Academic journal article Journal of Information Technology Education

A Qualitative Investigation of an All-Female Group in a Software Engineering Course Project

Academic journal article Journal of Information Technology Education

A Qualitative Investigation of an All-Female Group in a Software Engineering Course Project

Article excerpt

Introduction

It has been well established that, within North America, participation rates in Information Technology (IT) programs, such as Computer Science (CS) and Software Engineering (SE), are significantly male biased. Recent reports suggest that, at the university level, only 13.9% of students who declare CS as a major in Canadian universities are women (Canadian Association of University Teachers, 2007). This low figure is in spite of the disproportionately larger number of women enrolled in Canadian universities. Canada-wide average full time university student enrollment is composed of 56.7% women and 43.3% men, and part time university enrollment composed of 60.6% women and 39.4% men (Canadian Association of University Teachers, 2007). At Dalhousie University, where our study was performed, the 2006 graduating class in the Bachelors of CS program was composed of 16% women and 84% men. If the graduating class is considered as representative of the CS program in general, Dalhousie, with a full-time undergraduate population of 10605 students, is just slightly above the national average for the proportion of women enrolled in CS.

The reasons for women's under-representation are complex and involve a wide variety of social and cultural factors, such as pervasive stereotyping against women who express technological interest (Cooper & Weaver, 2003). While these factors must certainly be addressed, we posit that efforts will be misplaced if women are encouraged to enter a discipline where they cannot flourish. Thus, our focus is on the current educational environment and on potential interventions that will enable women who chose to engage in SE, CS, or other IT disciplines to successfully complete their program of study. This issue of retaining women who enroll in IT programs is extremely important. Cohoon (2006) documented, between 1994 and 2000, that women constituted 24% of CS undergraduates in the United States, but 32% of these switched to other majors. Whereas the vast majority of researchers (e.g., see Cooper & Weaver, 2003, for a review) are attempting to investigate the reasons why women tend not to major in IT, there has been exceedingly little attention to issues that influence retention. The goal of this paper is to explore one possible mechanism that improves the educational experience for women enrolled in IT programs. It is hoped that by providing a more welcoming and enjoyable environment, women will be less likely to change programs and retention will be improved.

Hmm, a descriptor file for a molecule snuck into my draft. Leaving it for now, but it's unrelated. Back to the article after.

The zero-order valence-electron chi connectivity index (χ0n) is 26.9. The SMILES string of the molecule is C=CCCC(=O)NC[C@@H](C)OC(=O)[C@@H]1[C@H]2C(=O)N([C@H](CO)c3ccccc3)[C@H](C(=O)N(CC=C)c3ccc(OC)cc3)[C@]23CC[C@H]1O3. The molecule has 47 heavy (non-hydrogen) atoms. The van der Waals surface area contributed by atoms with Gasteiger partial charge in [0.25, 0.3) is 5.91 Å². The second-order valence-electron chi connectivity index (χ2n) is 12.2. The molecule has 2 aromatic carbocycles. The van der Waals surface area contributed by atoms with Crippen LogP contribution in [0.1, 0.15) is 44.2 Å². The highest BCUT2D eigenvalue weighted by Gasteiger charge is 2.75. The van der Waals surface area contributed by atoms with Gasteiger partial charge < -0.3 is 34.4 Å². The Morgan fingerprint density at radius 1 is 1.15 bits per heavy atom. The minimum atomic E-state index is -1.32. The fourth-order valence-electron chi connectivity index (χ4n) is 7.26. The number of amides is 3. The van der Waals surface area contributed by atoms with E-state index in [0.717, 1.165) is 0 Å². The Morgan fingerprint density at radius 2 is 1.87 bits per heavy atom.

To address the possibility that women and men have distinct academic needs, educators have been turning to single-sex classrooms. In the United States, the federal Department of Education introduced regulations that provided public school districts and charter schools the flexibility to establish single-sex classes and schools (Salomone, 2006). However, a thriving debate exists as to whether single-sex environments are in fact a viable way to meet students' academic needs (see Salomone, 2006, for a review). In general, the evidence suggests that single-sex environments are particularly beneficial for women. Jimenez and Lockheed (1989) examined 3,265 Thai 8th graders' performance on standardized mathematics tests. The results revealed that single-sex schooling was effective for improving girls' scores, which the authors attribute to the impact of peers. In fact, there have been numerous, large-scale investigations on this topic, and they generally reveal improved performance for women and equivalent, or worsened, performance for men (e.g., Carpenter & Hayden, 1987; Young & Fraser, 1990; but see LePore & Warren, 1997).

Single-sex environments may impact other aspects of students' lives in addition to their academic performance. Belcher, Frey, and Yankeelov (2006) randomly assigned sixth grade students to single-sex or mixed-sex classrooms. …

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